The King's Island Chick-Fil-A charges $7.89 for a combo meal. That's a sandwich and fries. The drink is another $2. I don't remember exactly what I said when the cashier broke me this news, but I think it contained an f-bomb. Apparently no one ever told that cow that runs the place the Laws of the Combo Meal. Drinks are included. Three combos with drinks and a kid's meal cost $44. Or to put that in more comparative terms, the $7 of food you would normally pay $20 for cost $44.

For dinner we pooled our resources and both families at together at You Call This Pizza? The proprietors probably called it something else, but I think my name is a better description. But since it was only $43 to feed three adults and five kids, it all tasted fine to me.

We closed the park down, staying through the 10pm fireworks show. It was officially Tuesday by the time we got home. We were tired, but it was well worth it. The kids had fun and were well-behaved (for the most part).

Next time we're going to Cedar Point.

Tuesday, June 16, 2009

Vacation Recap- Part 1

The weekend is over, we're home again and getting back in the swing of things. The trip started up Garrettsville, Ohio (where?) near Aurora (where?) and Ravenna (where?). These are small towns east of Cleveland (oh...Cleveland. Thanks!).

My uncle lives in Garrettsville (remember, near Aurora and Ravenna?) and his daughter just turned one. I should probably mention my aunt here, too, since she's the mother and really did most of the work. It's just that I'm related to my uncle by blood and her by marriage, so I mentioned him first. But I don’t want anyone to feel left out.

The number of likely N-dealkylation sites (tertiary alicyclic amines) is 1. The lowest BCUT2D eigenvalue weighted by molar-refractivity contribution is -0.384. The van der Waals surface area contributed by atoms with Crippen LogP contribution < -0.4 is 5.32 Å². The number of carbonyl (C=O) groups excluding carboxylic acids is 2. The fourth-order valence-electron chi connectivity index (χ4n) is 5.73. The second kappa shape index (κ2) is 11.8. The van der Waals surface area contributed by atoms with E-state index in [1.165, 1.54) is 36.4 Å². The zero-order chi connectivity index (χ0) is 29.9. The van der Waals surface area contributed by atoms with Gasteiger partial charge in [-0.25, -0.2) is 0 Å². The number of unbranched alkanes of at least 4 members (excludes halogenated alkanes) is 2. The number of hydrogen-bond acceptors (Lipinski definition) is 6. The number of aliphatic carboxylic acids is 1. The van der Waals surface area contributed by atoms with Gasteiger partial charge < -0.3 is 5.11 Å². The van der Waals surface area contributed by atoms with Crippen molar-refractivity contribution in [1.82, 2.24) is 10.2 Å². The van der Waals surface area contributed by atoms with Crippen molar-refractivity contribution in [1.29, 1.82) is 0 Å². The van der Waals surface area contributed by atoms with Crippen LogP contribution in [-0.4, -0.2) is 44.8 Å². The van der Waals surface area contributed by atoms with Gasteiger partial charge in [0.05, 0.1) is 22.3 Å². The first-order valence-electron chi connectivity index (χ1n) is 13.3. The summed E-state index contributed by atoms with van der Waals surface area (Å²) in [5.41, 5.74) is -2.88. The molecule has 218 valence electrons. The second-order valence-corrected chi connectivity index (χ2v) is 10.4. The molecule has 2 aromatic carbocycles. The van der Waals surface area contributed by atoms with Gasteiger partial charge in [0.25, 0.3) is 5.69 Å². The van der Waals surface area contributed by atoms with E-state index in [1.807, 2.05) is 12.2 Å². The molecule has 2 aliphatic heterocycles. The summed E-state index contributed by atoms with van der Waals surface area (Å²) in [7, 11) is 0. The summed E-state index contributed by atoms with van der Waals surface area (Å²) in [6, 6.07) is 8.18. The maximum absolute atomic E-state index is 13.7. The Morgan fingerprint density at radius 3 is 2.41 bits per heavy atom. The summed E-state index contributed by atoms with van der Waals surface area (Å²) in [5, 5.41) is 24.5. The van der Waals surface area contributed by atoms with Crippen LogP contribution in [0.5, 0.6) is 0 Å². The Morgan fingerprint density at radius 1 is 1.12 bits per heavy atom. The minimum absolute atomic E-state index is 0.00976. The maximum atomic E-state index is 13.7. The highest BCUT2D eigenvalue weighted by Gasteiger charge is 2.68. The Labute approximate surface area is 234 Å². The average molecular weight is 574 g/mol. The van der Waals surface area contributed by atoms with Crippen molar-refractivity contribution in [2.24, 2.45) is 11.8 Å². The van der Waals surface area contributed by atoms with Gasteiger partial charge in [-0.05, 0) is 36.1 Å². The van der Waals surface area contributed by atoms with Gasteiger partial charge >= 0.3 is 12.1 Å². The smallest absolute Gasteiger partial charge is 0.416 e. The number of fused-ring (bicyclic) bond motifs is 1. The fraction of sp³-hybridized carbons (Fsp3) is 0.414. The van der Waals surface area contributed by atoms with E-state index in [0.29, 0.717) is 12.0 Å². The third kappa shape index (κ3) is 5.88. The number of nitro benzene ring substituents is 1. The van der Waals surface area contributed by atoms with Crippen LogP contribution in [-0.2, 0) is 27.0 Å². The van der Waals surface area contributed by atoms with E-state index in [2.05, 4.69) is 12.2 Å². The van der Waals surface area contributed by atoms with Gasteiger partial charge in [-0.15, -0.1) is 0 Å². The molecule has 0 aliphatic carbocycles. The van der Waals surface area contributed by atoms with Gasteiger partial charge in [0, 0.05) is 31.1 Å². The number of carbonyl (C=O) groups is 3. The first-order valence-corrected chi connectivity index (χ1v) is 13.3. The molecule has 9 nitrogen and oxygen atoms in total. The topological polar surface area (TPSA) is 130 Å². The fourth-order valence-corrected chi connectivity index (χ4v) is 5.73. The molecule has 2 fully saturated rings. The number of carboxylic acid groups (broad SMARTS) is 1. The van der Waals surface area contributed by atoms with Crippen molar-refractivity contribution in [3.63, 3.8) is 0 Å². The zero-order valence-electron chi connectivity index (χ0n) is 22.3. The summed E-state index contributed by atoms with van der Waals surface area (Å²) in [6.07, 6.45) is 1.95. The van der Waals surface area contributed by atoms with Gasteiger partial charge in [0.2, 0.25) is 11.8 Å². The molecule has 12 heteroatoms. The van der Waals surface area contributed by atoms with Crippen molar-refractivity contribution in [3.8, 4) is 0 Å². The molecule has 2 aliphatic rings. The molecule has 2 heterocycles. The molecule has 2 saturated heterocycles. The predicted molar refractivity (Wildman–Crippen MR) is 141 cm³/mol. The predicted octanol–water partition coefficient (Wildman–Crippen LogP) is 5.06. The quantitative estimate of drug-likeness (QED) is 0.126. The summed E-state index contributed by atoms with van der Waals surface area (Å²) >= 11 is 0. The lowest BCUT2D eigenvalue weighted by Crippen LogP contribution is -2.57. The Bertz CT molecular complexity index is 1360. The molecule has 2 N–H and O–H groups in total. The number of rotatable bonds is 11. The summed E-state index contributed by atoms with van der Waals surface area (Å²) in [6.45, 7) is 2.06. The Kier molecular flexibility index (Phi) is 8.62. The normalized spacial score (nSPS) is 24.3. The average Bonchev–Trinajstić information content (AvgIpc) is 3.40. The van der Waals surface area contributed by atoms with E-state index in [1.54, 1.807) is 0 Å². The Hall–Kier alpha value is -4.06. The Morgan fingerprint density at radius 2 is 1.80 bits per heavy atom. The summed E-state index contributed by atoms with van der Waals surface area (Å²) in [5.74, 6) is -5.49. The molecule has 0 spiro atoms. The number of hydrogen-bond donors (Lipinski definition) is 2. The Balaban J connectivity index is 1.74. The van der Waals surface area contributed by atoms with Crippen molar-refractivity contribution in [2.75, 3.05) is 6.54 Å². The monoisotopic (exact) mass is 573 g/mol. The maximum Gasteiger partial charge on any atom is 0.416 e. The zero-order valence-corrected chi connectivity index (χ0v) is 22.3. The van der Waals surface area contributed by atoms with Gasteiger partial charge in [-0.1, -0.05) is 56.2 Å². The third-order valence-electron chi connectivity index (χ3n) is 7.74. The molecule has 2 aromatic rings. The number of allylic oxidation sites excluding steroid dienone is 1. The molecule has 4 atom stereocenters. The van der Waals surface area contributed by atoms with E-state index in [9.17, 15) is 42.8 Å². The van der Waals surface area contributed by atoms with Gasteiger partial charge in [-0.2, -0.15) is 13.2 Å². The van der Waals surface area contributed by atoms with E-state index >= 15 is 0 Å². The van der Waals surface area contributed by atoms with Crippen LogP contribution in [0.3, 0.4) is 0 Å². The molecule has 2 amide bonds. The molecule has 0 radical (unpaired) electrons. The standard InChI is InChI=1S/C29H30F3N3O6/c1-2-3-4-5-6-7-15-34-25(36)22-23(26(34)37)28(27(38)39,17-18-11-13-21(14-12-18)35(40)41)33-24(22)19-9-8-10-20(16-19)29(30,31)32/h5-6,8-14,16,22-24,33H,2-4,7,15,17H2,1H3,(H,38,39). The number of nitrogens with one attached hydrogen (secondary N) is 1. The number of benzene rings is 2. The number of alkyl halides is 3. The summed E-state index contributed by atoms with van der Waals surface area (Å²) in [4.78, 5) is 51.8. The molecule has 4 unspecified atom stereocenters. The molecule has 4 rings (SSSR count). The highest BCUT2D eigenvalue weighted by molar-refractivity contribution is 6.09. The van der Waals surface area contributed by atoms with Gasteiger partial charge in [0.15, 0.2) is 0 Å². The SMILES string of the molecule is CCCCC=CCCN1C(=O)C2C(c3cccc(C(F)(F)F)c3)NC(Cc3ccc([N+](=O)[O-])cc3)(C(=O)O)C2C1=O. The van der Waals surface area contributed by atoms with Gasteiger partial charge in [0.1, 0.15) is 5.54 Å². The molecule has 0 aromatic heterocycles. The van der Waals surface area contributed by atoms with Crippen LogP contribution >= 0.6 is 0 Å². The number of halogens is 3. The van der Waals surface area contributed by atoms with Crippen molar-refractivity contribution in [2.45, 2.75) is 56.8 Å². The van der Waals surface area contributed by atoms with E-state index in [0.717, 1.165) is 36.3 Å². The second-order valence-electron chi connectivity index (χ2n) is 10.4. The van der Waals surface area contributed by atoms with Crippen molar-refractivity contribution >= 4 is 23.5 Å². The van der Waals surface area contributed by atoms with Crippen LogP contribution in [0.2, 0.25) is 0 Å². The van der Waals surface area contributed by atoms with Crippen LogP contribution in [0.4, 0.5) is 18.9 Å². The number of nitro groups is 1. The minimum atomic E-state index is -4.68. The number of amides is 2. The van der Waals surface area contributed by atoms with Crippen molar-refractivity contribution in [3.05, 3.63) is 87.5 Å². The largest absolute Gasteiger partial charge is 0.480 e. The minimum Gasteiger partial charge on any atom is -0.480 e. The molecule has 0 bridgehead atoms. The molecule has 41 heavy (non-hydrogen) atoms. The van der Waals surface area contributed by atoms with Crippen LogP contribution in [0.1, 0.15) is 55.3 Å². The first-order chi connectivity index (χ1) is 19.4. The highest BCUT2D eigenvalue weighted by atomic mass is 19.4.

The party was a lot of fun, mainly eating and drinking and playing cornhole while the kids played football and soccer. And a bonfire. I got to see my great grandmother and great grandpa, other aunt, uncles, and cousins I only see about once a year at events such as this one. As an added bonus, my Dad was in town and made a surprise visit. We knew about it beforehand but had to have a non-disclosure agreement in place so nobody would know he was coming. I think that was in case he had to back out.

We were going to camp out. By which I mean sleep in a tent in my uncle's backyard while otherwise enjoying all of the amenities of a comfortable home. Due to one brief mid-afternoon rain shower and more than one beer, the tent never got set up. So we slept on air-mattresses in the basement (it was a finished basement, very nice).

We spent the morning trying to get Wii Fit before loading up and heading home. I am not Wii Fit, at least not when it comes to ski jumping. I'm better with Yoga. Apparently my seven year old son has the Wii body of a twenty-six year old. I don't know what to make of that.

We have a GPS named Lila, and she usually tells us where we need to go, in her sweet British accent. Lila smoked some really strong crack before we headed home, though, and instead of guiding us back the way we came, the bitch took us on a convaluted tour through the greater Akron-Canton area before leading us to the road home (I-71 south, in this case).

The rest of Sunday was rest and relaxation, and a little bit of getting ready for Monday and our trip to King’s Island…

Friday, June 12, 2009

What, no post?

You would think that over 5 days I could manage a 250 word post. Especially considering I've written about 2,500 in blog comments ;-)

But alas, nothing. Maybe by the end of the weekend I'll have something. We're going to Cleveland to visit family tomorrow. We'll be camping in my uncle's yard with my two sons and our neurotic Schnauzer. If I can't spin something funny out of that, I'm worthless!

Monday, June 8, 2009

We think we're so cool

Once upon a time, my wife and I were cool. We went to cool places and hung out with cool people. We wore cool clothes and said cool things. We were arctic, we were so cool.